Kidsburgh: Parent-Teacher Conference Advice

Kidsburgh: Parent-Teacher Conference Advice

PITTSBURGH (KDKA) — We’re a few weeks into school, and parent-teacher conferences are starting soon.

KDKA’s Kristine Sorensen gets advice from an elementary school principal on how to make the most of your parent-teacher conference.

Here’s the edited interview with Molly O’Malley-Argueta, principal of Allegheny Traditional Academy in the Pittsburgh Public Schools.

(Photo Credit: Kristine Sorensen/KDKA)

Kristine Sorensen: What can parents do to make the most of a parent-teacher conference?

Principal Molly O’Malley-Arugeta: Conferences are a place to build relationships and find out how the child is doing in their classroom. So it’s important to be in attendance, and it’s important to ask great questions of the teacher.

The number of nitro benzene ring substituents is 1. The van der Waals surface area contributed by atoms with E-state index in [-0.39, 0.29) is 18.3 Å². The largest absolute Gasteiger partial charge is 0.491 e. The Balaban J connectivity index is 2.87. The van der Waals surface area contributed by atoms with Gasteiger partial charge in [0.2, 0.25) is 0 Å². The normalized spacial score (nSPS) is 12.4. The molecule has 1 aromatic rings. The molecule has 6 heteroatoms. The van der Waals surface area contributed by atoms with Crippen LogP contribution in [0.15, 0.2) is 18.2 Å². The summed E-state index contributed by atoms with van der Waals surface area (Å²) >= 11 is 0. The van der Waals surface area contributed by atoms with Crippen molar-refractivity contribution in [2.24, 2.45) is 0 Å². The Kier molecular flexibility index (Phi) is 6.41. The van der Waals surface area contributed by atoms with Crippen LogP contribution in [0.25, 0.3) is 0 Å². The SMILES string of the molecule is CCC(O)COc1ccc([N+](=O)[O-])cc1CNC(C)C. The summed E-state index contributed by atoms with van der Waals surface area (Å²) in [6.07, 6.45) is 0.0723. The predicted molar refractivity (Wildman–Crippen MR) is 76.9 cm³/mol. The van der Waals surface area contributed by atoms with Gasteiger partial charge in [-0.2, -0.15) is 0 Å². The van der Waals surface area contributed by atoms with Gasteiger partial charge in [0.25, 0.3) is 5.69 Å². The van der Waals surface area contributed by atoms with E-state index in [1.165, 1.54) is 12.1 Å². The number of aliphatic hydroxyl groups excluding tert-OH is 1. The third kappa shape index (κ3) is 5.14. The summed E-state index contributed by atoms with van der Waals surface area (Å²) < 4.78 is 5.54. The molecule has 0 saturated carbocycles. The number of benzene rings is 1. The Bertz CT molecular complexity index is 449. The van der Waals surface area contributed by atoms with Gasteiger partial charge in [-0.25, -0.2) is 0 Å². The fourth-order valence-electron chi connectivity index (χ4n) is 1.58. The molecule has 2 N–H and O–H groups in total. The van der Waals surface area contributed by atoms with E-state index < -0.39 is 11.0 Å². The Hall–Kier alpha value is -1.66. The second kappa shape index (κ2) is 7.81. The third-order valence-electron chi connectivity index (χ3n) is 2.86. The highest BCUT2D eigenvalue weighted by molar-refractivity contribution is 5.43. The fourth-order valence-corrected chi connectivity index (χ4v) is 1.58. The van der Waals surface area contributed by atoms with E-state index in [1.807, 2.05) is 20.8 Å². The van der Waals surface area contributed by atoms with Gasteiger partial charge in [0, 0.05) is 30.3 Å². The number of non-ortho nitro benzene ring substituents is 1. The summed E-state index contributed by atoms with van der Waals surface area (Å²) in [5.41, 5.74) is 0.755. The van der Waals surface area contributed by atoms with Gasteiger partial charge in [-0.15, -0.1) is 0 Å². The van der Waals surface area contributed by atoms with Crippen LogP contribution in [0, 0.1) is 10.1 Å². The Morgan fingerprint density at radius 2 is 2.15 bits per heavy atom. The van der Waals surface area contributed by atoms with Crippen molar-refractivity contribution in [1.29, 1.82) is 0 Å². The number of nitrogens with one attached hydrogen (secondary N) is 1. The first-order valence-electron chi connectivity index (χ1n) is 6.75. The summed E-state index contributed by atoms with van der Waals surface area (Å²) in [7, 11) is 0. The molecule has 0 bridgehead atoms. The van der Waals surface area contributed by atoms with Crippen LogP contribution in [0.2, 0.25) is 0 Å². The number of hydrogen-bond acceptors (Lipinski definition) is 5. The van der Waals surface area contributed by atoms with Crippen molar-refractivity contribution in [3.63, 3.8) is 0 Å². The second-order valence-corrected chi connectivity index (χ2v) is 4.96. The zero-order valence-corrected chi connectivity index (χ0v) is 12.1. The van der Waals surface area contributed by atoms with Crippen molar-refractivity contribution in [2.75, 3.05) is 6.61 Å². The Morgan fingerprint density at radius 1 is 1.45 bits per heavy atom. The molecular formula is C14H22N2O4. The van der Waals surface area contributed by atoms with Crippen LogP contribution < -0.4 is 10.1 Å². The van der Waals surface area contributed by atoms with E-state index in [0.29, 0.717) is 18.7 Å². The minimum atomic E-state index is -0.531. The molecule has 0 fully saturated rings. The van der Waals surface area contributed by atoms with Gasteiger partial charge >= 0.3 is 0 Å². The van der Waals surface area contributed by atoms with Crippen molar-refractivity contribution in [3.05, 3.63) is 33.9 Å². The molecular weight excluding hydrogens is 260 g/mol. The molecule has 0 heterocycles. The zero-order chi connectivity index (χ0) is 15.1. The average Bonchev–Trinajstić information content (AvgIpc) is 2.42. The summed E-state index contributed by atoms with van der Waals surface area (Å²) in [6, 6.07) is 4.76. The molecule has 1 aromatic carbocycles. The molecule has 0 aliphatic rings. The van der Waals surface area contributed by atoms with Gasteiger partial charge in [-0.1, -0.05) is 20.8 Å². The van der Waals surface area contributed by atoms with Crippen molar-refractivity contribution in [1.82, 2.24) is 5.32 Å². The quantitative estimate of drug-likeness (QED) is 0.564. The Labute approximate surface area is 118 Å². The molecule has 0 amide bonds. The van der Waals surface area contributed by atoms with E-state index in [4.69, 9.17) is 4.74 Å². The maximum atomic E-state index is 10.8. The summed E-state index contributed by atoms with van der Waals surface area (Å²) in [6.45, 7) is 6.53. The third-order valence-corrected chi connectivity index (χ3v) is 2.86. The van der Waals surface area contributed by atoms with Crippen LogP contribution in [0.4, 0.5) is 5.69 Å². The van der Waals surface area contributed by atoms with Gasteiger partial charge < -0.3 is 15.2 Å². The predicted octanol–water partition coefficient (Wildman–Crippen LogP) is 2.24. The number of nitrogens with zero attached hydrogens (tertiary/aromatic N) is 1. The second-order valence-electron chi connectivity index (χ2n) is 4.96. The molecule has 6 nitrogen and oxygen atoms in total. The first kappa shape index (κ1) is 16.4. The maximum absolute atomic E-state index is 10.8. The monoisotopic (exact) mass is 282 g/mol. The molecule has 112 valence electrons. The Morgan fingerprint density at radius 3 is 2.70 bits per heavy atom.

Kristine Sorensen: What kind of questions should we ask?

Principal Molly O’Malley-Arugeta: You want to ask the normal questions, “How’s my child doing academically?” “How are they doing behaviorally? Socially?”

But something that I always encourage parents to do is to start really thinking about growth mindset — “The harder you work, the smarter you get.” When children are challenged, they get smarter. So a great question that a parent could ask is, “How is my child doing when he/she is challenged?” How did they react academically and socially, because it can be frustrating. When you think about when you’re challenged day to day, your body goes through different emotions, and so it’s important that our students are challenged and that they react positively to that challenge.

Kristine Sorensen: If parents can’t go to the parent-teacher conference at the designated time, the teachers still want to meet, right?

Principal Molly O’Malley-Arugeta: Absolutely. And parents need to relax. Do not stress about not being able to attend. Take a deep breath. It’s okay. We know things come up. And schools want to accommodate parents. So all you have to do is just call the principal or email the teacher and set up a time that works for you. We want you there, and we will accommodate any time that works for the parent.